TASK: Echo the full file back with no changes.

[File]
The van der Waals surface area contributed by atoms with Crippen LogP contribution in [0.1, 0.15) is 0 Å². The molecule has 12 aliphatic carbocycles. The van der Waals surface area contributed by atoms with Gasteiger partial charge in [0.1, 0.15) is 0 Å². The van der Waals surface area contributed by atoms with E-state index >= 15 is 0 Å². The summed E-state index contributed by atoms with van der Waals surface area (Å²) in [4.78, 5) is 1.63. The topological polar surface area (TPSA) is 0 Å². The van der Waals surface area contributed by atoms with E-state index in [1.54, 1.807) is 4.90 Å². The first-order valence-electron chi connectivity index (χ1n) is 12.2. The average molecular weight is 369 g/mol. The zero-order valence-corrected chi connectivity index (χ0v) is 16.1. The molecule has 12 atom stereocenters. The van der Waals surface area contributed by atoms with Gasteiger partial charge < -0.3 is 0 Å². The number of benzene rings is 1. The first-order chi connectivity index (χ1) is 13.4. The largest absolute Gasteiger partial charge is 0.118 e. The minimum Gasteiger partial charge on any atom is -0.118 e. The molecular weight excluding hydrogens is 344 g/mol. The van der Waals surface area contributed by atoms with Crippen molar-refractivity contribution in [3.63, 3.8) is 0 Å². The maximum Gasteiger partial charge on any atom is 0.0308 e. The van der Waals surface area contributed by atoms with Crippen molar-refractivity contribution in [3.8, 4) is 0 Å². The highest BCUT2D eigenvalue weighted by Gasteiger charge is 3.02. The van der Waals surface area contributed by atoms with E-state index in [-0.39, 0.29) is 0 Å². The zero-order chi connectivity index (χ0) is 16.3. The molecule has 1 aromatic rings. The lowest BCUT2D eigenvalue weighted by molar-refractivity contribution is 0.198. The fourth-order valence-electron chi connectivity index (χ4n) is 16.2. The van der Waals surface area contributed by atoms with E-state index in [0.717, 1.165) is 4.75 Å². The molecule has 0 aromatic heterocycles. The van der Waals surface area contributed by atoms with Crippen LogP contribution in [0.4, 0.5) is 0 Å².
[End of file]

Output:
The van der Waals surface area contributed by atoms with Crippen LogP contribution in [0.1, 0.15) is 0 Å². The molecule has 12 aliphatic carbocycles. The van der Waals surface area contributed by atoms with Gasteiger partial charge in [0.1, 0.15) is 0 Å². The van der Waals surface area contributed by atoms with E-state index >= 15 is 0 Å². The summed E-state index contributed by atoms with van der Waals surface area (Å²) in [4.78, 5) is 1.63. The topological polar surface area (TPSA) is 0 Å². The van der Waals surface area contributed by atoms with E-state index in [1.54, 1.807) is 4.90 Å². The first-order valence-electron chi connectivity index (χ1n) is 12.2. The average molecular weight is 369 g/mol. The zero-order valence-corrected chi connectivity index (χ0v) is 16.1. The molecule has 12 atom stereocenters. The van der Waals surface area contributed by atoms with Gasteiger partial charge < -0.3 is 0 Å². The number of benzene rings is 1. The first-order chi connectivity index (χ1) is 13.4. The largest absolute Gasteiger partial charge is 0.118 e. The minimum Gasteiger partial charge on any atom is -0.118 e. The molecular weight excluding hydrogens is 344 g/mol. The van der Waals surface area contributed by atoms with Crippen molar-refractivity contribution in [3.63, 3.8) is 0 Å². The maximum Gasteiger partial charge on any atom is 0.0308 e. The van der Waals surface area contributed by atoms with Crippen molar-refractivity contribution in [3.8, 4) is 0 Å². The highest BCUT2D eigenvalue weighted by Gasteiger charge is 3.02. The van der Waals surface area contributed by atoms with E-state index in [-0.39, 0.29) is 0 Å². The zero-order chi connectivity index (χ0) is 16.3. The molecule has 1 aromatic rings. The lowest BCUT2D eigenvalue weighted by molar-refractivity contribution is 0.198. The fourth-order valence-electron chi connectivity index (χ4n) is 16.2. The van der Waals surface area contributed by atoms with E-state index in [0.717, 1.165) is 4.75 Å². The molecule has 0 aromatic heterocycles. The van der Waals surface area contributed by atoms with Crippen LogP contribution in [0.4, 0.5) is 0 Å².